Invariably, an Alpha suffix to the dash number. Painted parts get three letters attached, presumably to identify them as items modified with color(s). “Standard” parts only get one if/when they are updated or modified. Some standard parts have been through five or six rounds of this treatment, getting yet another letter every time it happens. My favorite instance of this behavior is a primary gasket for long primary Big Twins (mostly four-speed) from the 1965 Panhead through to the 1988 Softail. This part (60539-81E) not only got its basic number changed in 1981 when primary covers got nine screw holes, but has been mildly modded no less than six times since! Yet, it will fit clear back to the eight-hole stuff from the ‘60s and ‘70s (which used to have, as you might imagine by now, -65 and other such model year suffixes) showing how flexible the numbering system has been. It also illuminates a bit of the sometimes arcane, sometimes critical, but surprisingly interesting history that goes with each and every component used to build Harleys.
But this will all change soon. Since the new numbering will not have any of this traditional information embedded in the number itself, whether it’s for better or worse is yet to be seen. Either way, it represents the passing of an era… and the path to a hell of lot of new parts!
Here’s the gist of it from the factory’s mouth:
May 04, 2009
To: All Worldwide Dealers
Subject: Renewing Our Legacy: New Part Number Format Coming in December
As the Motor Company has grown, we’ve experienced tremendous increases in product families and product categories. The current part numbering format, developed in the early 1960s, can no longer support this growth, and if we do nothing, we will run out of base part numbers by 2012.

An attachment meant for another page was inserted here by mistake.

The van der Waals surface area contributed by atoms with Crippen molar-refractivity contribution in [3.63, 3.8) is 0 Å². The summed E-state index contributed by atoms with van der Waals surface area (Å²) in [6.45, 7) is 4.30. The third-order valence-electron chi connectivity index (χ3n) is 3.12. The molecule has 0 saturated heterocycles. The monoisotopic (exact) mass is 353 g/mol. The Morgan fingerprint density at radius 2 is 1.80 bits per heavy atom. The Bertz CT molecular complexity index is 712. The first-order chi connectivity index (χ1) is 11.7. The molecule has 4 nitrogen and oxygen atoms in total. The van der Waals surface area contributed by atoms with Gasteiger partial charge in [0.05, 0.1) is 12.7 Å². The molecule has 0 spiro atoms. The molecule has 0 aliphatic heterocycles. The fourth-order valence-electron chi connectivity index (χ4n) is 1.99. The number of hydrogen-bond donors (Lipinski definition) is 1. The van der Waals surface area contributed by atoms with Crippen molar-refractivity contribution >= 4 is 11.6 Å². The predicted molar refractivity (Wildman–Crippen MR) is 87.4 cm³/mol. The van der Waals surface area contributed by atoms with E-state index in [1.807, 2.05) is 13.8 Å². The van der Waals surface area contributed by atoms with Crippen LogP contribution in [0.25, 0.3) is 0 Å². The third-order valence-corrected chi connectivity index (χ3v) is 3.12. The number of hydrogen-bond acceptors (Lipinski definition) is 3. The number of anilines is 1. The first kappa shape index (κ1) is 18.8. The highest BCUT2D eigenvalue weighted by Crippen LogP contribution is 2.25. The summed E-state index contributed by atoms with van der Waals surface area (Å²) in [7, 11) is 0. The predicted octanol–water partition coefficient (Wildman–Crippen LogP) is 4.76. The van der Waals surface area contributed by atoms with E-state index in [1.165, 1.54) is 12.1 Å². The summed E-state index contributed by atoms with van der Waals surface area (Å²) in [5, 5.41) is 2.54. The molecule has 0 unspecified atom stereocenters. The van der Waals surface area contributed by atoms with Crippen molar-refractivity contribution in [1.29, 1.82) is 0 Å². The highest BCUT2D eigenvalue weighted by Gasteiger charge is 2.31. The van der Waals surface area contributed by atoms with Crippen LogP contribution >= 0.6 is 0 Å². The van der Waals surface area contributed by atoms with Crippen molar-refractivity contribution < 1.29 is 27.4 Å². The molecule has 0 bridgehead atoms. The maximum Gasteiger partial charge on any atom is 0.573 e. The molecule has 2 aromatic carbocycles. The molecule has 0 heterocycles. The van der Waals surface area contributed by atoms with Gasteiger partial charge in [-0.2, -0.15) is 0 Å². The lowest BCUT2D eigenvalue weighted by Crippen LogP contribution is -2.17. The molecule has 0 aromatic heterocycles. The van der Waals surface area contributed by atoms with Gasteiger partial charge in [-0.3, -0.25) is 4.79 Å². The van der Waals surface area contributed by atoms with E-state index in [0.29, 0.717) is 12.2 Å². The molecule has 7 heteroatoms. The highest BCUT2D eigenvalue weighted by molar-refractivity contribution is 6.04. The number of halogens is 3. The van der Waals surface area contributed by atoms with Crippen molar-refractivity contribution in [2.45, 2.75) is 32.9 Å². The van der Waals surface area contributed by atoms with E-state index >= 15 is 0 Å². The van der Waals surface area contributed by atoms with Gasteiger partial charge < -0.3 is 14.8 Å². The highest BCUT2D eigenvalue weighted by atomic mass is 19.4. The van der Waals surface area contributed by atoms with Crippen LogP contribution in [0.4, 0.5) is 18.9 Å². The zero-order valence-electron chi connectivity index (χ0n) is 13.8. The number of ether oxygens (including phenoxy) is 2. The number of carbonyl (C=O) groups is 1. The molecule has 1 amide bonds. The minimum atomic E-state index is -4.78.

Therefore, beginning in December 2009, we will be upgrading to a new part number format that is flexible, adaptable and dependable—one that can carry us through to the next century. The new part number format will meet the changing needs of the Motor Company, Dealers and Suppliers.
What you need to know about this change:
- Current part numbers will not be changing; only newly assigned part numbers (beginning in December 2009) will receive the new format.
- You will begin to see the new part number format sometime in the first quarter of 2010; over time, you will see a gradual decrease in the current part number format as those parts become obsolete, and a steady increase in the new part number format as new products are added.
- General Merchandise and Buell part numbers will not change at this time.
- Component type (what a part is, i.e. bolt) and model year introduction attributes will be available with the new part number format. While not imbedded in the number, you will be able to see the component type and model year introduction attributes on labels, in parts books, and in most Dealer Management Software screens.
- We are committed to keeping you informed and providing the necessary resources to you throughout this transition.
- What will the new part number look like? The current part number format includes a five digit base number followed by a dash (-), then the model year, for a total of eight characters (plus a suffix, in some cases). The new part number format also has just eight characters: an eight digit base number, no dash, and no model year designation. Therefore, the length of the part numbers will not change.
Here is an example to illustrate the differences: